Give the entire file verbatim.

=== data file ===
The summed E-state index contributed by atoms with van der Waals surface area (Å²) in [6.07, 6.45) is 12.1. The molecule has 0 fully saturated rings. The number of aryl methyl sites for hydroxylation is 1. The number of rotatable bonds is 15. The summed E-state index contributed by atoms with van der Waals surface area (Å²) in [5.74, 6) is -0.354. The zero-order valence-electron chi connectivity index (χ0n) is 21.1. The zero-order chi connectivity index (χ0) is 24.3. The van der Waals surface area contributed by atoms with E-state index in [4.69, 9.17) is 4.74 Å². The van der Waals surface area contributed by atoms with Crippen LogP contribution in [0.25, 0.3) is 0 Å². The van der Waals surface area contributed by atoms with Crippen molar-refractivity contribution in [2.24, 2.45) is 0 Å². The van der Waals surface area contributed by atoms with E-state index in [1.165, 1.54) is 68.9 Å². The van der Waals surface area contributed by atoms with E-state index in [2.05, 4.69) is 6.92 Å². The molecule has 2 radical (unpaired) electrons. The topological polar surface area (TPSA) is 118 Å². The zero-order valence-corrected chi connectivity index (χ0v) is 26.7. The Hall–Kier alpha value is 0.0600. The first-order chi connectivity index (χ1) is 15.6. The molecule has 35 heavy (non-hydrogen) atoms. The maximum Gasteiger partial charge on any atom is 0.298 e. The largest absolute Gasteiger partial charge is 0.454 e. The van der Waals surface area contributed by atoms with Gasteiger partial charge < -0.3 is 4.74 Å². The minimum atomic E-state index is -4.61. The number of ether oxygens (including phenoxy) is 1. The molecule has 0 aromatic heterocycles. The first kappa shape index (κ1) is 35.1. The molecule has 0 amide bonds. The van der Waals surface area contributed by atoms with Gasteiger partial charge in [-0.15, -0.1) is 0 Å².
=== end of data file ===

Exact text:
The summed E-state index contributed by atoms with van der Waals surface area (Å²) in [6.07, 6.45) is 12.1. The molecule has 0 fully saturated rings. The number of aryl methyl sites for hydroxylation is 1. The number of rotatable bonds is 15. The summed E-state index contributed by atoms with van der Waals surface area (Å²) in [5.74, 6) is -0.354. The zero-order valence-electron chi connectivity index (χ0n) is 21.1. The zero-order chi connectivity index (χ0) is 24.3. The van der Waals surface area contributed by atoms with E-state index in [4.69, 9.17) is 4.74 Å². The van der Waals surface area contributed by atoms with Crippen LogP contribution in [0.25, 0.3) is 0 Å². The van der Waals surface area contributed by atoms with Crippen molar-refractivity contribution in [2.24, 2.45) is 0 Å². The van der Waals surface area contributed by atoms with E-state index in [1.165, 1.54) is 68.9 Å². The van der Waals surface area contributed by atoms with E-state index in [2.05, 4.69) is 6.92 Å². The molecule has 2 radical (unpaired) electrons. The topological polar surface area (TPSA) is 118 Å². The zero-order valence-corrected chi connectivity index (χ0v) is 26.7. The Hall–Kier alpha value is 0.0600. The first-order chi connectivity index (χ1) is 15.6. The molecule has 35 heavy (non-hydrogen) atoms. The maximum Gasteiger partial charge on any atom is 0.298 e. The largest absolute Gasteiger partial charge is 0.454 e. The van der Waals surface area contributed by atoms with Gasteiger partial charge < -0.3 is 4.74 Å². The minimum atomic E-state index is -4.61. The number of ether oxygens (including phenoxy) is 1. The molecule has 0 aromatic heterocycles. The first kappa shape index (κ1) is 35.1. The molecule has 0 amide bonds. The van der Waals surface area contributed by atoms with Gasteiger partial charge in [-0.15, -0.1) is 0 Å².